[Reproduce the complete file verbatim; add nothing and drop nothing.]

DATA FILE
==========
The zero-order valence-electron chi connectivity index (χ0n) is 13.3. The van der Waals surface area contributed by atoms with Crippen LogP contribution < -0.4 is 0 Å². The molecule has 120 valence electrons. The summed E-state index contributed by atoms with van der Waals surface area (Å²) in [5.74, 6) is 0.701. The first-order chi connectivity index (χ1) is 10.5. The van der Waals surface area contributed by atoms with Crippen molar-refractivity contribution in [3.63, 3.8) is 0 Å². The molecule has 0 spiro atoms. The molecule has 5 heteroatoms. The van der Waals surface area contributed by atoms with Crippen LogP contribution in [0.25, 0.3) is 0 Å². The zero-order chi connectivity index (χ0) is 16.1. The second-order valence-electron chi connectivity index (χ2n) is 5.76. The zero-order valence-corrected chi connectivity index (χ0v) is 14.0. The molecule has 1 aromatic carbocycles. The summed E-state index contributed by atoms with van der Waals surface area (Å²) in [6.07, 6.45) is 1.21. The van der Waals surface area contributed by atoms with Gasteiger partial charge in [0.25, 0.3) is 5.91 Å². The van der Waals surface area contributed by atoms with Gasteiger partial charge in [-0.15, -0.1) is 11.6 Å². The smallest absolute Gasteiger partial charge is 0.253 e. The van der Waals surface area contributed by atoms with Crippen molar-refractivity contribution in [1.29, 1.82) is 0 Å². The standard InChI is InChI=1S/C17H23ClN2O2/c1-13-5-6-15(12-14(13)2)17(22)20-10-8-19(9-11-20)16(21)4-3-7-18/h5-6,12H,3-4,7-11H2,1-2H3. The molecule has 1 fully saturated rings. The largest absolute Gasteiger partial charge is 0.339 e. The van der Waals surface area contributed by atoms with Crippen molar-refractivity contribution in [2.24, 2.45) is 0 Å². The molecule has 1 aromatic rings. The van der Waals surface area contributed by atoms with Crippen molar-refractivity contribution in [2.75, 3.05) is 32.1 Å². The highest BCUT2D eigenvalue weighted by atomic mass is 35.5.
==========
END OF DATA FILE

The zero-order valence-electron chi connectivity index (χ0n) is 13.3. The van der Waals surface area contributed by atoms with Crippen LogP contribution < -0.4 is 0 Å². The molecule has 120 valence electrons. The summed E-state index contributed by atoms with van der Waals surface area (Å²) in [5.74, 6) is 0.701. The first-order chi connectivity index (χ1) is 10.5. The van der Waals surface area contributed by atoms with Crippen molar-refractivity contribution in [3.63, 3.8) is 0 Å². The molecule has 0 spiro atoms. The molecule has 5 heteroatoms. The van der Waals surface area contributed by atoms with Crippen LogP contribution in [0.25, 0.3) is 0 Å². The zero-order chi connectivity index (χ0) is 16.1. The second-order valence-electron chi connectivity index (χ2n) is 5.76. The zero-order valence-corrected chi connectivity index (χ0v) is 14.0. The molecule has 1 aromatic carbocycles. The summed E-state index contributed by atoms with van der Waals surface area (Å²) in [6.07, 6.45) is 1.21. The van der Waals surface area contributed by atoms with Gasteiger partial charge in [0.25, 0.3) is 5.91 Å². The van der Waals surface area contributed by atoms with Gasteiger partial charge in [-0.15, -0.1) is 11.6 Å². The smallest absolute Gasteiger partial charge is 0.253 e. The van der Waals surface area contributed by atoms with Crippen molar-refractivity contribution in [1.29, 1.82) is 0 Å². The standard InChI is InChI=1S/C17H23ClN2O2/c1-13-5-6-15(12-14(13)2)17(22)20-10-8-19(9-11-20)16(21)4-3-7-18/h5-6,12H,3-4,7-11H2,1-2H3. The molecule has 1 fully saturated rings. The largest absolute Gasteiger partial charge is 0.339 e. The van der Waals surface area contributed by atoms with Crippen molar-refractivity contribution in [2.24, 2.45) is 0 Å². The molecule has 1 aromatic rings. The van der Waals surface area contributed by atoms with Crippen molar-refractivity contribution in [2.75, 3.05) is 32.1 Å². The highest BCUT2D eigenvalue weighted by atomic mass is 35.5.